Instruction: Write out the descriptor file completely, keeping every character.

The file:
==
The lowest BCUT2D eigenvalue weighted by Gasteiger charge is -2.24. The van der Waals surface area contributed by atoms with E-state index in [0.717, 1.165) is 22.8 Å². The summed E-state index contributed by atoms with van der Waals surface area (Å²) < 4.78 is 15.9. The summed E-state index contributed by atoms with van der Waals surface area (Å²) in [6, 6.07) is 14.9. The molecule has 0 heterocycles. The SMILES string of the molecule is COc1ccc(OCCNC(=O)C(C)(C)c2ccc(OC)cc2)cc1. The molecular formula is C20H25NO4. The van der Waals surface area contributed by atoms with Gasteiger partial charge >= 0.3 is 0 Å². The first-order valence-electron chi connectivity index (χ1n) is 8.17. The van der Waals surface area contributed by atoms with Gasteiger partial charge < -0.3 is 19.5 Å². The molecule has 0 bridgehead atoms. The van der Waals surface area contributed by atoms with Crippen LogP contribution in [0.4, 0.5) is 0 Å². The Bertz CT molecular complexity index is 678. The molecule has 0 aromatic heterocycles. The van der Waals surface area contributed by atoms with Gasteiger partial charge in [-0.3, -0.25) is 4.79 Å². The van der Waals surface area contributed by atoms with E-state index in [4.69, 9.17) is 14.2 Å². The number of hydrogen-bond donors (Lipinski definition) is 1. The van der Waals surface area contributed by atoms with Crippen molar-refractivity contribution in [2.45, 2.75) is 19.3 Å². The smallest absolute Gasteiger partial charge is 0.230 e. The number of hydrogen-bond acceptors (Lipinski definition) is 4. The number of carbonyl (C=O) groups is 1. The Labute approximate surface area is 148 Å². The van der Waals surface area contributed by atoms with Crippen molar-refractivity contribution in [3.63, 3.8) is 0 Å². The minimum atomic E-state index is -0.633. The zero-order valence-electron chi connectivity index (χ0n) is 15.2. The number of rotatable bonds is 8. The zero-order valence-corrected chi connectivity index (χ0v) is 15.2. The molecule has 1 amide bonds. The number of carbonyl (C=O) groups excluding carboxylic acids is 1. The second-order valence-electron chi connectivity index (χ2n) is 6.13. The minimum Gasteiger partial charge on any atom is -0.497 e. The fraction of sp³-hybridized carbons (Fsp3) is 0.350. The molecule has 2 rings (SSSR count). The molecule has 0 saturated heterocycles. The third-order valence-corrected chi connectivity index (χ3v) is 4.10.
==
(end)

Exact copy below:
The lowest BCUT2D eigenvalue weighted by Gasteiger charge is -2.24. The van der Waals surface area contributed by atoms with E-state index in [0.717, 1.165) is 22.8 Å². The summed E-state index contributed by atoms with van der Waals surface area (Å²) < 4.78 is 15.9. The summed E-state index contributed by atoms with van der Waals surface area (Å²) in [6, 6.07) is 14.9. The molecule has 0 heterocycles. The SMILES string of the molecule is COc1ccc(OCCNC(=O)C(C)(C)c2ccc(OC)cc2)cc1. The molecular formula is C20H25NO4. The van der Waals surface area contributed by atoms with Gasteiger partial charge >= 0.3 is 0 Å². The first-order valence-electron chi connectivity index (χ1n) is 8.17. The van der Waals surface area contributed by atoms with Gasteiger partial charge < -0.3 is 19.5 Å². The molecule has 0 bridgehead atoms. The van der Waals surface area contributed by atoms with Crippen LogP contribution in [0.4, 0.5) is 0 Å². The Bertz CT molecular complexity index is 678. The molecule has 0 aromatic heterocycles. The van der Waals surface area contributed by atoms with Gasteiger partial charge in [-0.3, -0.25) is 4.79 Å². The van der Waals surface area contributed by atoms with E-state index in [4.69, 9.17) is 14.2 Å². The number of hydrogen-bond donors (Lipinski definition) is 1. The van der Waals surface area contributed by atoms with Crippen molar-refractivity contribution in [2.45, 2.75) is 19.3 Å². The smallest absolute Gasteiger partial charge is 0.230 e. The number of hydrogen-bond acceptors (Lipinski definition) is 4. The number of carbonyl (C=O) groups is 1. The Labute approximate surface area is 148 Å². The van der Waals surface area contributed by atoms with Crippen molar-refractivity contribution in [3.63, 3.8) is 0 Å². The minimum atomic E-state index is -0.633. The zero-order valence-electron chi connectivity index (χ0n) is 15.2. The number of rotatable bonds is 8. The zero-order valence-corrected chi connectivity index (χ0v) is 15.2. The molecule has 1 amide bonds. The number of carbonyl (C=O) groups excluding carboxylic acids is 1. The second-order valence-electron chi connectivity index (χ2n) is 6.13. The minimum Gasteiger partial charge on any atom is -0.497 e. The fraction of sp³-hybridized carbons (Fsp3) is 0.350. The molecule has 2 rings (SSSR count). The molecule has 0 saturated heterocycles. The third-order valence-corrected chi connectivity index (χ3v) is 4.10.